Fable ///

Pixar's The Incredibles | GregoryWest

Maybe fable is not the ideal term, but call it allegory, magical realism, or simply fairy tales, I love a well-told story that helps you see the world through someone else’s experience without being too on-the-nose. For example, the first time I saw the Animal Farm animated film as a kid, I had no idea what a dictatorship was, but it beautifully illustrated the social forces at the heart of one.


Heart of Darkness ///

Heart of Darkness | GregoryWest

‘The last word he pronounced was – your name.’

I heard a light sigh, and then my heart stood still, stopped dead short by an exulting and terrible cry, by the cry of inconceivable triumph and of unspeakable pain. ‘I knew it – I was sure!’ … She knew. She was sure. I heard her weeping; she had hidden her face in her hands. It seemed to me that the house would collapse before I could escape, that the heavens would fall upon my head. But nothing happened. The heavens do not fall for such a trifle. Would they have fallen, I wonder, if I had rendered Kurtz that justice which was his due? Hadn’t he said he wanted only justice? But I couldn’t. I could not tell her. It would have been too dark – too dark altogether …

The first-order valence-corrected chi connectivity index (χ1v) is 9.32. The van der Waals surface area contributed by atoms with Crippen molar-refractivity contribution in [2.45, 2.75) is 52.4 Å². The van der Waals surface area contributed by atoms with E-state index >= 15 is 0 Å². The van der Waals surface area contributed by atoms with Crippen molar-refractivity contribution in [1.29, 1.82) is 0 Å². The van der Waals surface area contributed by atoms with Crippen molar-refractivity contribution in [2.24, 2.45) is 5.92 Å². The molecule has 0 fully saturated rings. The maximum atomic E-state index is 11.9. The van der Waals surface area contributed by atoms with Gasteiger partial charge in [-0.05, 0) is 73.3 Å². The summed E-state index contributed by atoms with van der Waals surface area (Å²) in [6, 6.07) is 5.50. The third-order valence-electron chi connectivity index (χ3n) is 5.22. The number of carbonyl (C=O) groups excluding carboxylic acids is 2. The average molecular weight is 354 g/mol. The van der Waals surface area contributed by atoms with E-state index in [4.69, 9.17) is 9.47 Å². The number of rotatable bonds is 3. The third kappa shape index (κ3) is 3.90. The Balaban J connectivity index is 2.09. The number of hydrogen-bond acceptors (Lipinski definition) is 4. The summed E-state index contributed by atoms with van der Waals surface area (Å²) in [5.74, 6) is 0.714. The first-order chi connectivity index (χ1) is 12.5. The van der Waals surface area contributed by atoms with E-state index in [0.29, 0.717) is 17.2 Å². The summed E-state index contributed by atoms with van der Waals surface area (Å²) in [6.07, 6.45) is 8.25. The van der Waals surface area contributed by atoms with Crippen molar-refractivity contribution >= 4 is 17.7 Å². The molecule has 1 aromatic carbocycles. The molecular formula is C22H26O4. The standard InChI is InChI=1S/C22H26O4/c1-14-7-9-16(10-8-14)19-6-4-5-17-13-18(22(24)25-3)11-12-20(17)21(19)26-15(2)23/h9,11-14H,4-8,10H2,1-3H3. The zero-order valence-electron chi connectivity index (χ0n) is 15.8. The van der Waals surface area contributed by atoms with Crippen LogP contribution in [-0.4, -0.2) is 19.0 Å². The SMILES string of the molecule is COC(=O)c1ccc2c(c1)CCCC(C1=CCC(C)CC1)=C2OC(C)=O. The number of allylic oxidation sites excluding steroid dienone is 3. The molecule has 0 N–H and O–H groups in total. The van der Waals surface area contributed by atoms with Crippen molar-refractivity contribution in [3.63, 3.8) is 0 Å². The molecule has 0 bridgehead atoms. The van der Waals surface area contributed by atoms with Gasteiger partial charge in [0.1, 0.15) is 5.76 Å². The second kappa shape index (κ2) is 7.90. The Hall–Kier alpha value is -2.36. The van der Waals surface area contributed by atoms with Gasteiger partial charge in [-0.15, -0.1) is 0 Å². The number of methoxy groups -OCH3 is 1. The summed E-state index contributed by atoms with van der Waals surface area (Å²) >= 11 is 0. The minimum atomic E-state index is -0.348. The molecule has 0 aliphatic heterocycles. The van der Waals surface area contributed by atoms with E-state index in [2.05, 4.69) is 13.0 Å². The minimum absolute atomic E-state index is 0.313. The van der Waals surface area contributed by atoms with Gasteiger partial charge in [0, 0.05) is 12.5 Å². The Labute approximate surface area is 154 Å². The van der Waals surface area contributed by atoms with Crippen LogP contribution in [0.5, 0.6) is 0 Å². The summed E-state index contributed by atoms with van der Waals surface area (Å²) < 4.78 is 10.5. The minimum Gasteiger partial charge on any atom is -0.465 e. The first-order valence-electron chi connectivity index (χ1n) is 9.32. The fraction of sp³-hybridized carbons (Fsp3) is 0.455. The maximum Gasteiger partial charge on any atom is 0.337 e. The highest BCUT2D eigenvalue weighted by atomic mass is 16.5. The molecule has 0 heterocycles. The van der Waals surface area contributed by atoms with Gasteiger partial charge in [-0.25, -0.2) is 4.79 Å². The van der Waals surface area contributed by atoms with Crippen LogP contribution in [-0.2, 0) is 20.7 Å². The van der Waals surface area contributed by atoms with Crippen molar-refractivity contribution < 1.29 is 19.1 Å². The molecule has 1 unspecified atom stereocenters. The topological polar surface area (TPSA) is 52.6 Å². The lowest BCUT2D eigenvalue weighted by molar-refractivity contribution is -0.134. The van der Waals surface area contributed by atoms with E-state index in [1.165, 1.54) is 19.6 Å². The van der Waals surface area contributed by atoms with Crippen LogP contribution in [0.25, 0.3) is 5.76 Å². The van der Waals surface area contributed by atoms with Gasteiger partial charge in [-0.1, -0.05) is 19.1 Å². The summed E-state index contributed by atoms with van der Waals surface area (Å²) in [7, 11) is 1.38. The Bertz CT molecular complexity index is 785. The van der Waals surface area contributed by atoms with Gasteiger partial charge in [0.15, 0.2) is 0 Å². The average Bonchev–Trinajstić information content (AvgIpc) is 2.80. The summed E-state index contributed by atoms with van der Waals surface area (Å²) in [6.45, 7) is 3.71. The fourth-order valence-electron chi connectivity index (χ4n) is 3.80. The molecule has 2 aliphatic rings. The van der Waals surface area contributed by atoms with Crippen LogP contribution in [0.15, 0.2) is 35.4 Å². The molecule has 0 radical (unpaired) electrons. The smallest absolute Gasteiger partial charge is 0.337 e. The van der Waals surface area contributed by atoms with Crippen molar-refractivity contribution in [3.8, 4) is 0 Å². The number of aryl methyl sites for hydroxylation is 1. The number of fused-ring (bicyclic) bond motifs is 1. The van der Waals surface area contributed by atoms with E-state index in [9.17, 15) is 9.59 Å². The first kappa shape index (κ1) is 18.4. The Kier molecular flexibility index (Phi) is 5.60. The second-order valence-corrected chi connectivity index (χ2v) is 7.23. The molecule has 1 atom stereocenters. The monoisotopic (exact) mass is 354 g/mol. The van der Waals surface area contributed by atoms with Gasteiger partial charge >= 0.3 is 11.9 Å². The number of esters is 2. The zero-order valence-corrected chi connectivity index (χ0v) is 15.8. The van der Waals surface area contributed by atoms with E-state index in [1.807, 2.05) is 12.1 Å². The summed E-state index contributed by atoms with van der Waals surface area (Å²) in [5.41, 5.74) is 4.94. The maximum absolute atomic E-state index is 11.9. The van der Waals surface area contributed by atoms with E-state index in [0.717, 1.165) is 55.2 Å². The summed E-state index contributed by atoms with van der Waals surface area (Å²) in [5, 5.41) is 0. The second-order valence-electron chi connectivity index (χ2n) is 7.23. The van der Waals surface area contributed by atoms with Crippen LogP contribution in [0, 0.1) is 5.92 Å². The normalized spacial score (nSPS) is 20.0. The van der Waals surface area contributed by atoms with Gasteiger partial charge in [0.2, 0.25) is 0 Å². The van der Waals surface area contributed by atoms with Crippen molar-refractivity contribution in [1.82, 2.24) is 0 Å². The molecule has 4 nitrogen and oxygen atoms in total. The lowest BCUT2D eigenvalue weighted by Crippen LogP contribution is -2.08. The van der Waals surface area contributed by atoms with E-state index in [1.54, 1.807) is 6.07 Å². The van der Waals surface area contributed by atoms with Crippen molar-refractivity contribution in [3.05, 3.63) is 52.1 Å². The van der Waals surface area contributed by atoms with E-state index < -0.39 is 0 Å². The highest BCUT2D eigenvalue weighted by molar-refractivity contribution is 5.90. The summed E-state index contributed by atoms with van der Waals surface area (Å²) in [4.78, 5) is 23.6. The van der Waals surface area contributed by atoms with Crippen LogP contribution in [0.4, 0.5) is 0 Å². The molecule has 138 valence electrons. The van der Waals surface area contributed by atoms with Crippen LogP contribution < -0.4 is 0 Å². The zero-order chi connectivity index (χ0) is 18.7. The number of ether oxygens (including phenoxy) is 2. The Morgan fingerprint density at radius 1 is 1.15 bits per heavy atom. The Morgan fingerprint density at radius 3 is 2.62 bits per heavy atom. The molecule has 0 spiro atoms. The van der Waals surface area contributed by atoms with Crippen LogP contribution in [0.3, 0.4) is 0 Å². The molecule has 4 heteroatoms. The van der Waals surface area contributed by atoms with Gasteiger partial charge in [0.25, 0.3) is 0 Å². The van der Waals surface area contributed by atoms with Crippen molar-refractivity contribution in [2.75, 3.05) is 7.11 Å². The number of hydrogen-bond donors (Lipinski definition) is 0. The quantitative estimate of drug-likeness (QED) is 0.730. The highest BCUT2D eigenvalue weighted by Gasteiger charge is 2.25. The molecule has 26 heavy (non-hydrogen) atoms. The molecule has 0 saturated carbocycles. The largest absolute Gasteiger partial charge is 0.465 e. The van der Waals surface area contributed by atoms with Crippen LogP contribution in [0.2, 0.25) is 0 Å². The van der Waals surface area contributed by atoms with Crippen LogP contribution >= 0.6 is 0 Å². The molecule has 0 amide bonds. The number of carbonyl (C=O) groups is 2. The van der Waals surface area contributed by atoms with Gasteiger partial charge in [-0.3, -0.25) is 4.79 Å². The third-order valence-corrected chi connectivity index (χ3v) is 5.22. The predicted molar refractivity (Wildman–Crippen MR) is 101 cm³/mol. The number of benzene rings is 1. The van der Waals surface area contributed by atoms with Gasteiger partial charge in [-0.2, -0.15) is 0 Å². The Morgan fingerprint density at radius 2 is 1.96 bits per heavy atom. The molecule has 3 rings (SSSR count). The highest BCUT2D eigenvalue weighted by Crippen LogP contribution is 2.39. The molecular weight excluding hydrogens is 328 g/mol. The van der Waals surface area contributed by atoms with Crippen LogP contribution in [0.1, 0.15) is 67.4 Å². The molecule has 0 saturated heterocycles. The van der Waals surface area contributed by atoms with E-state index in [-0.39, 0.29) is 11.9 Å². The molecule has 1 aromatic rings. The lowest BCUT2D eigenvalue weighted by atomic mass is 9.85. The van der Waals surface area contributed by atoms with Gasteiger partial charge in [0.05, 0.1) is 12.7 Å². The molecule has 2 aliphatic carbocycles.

title : Heart of Darkness
author : Joseph Conrad

life of pi ///

I love a good metaphor and I absolutely loved reading Life of Pi. Similar to Orwell and Rushdie, Yann Martel was able to explore complex ideas in a hearbreakingly lovely and human story. Also, bonus points for the beautiful artwork by Andy Bridge on the original hardcover edition. I would love a huge print of it hanging up on my wall.

1984 ///

George Orwell’s 1984 is, hands-down, my favourite book. Each time I read it, I find something new that I hadn’t noticed before. It feels as relevant today as it most likely did when first written in 1948, and I’m sure people will be saying the same thing fifty years from now. The thing I love the most about the book is that Orwell was able to capture all of the gears that start grinding away whenever a large enough group of people tries to live together — complex forces and motivations that become much clearer when set in a fictitious time and place. Kind of like a cautionary fable.

That was very true, he thought. There was a direct intimate connection between chastity and political orthodoxy. For how could the fear, the hatred and the lunatic credulity which the Party needed in its members be kept at the right pitch, except by bottling down some powerful instinct and using it as a driving force?

The essential act of war is destruction, not necessarily of human lives, but of the products of human labour. War is a way of shattering to pieces, or pouring into the stratosphere, or sinking into the depths of the sea, materials which might otherwise be used to make the masses too comfortable, and hence, in the long run, too intelligent. Even when weapons of war are not actually destroyed, their manufacture is still a convenient way of expending labour power without producing anything that can be consumed.

Bonus points for the beautiful cover art by Shepard Fairey in a recent Penguin reprint of 1984 and Animal Farm.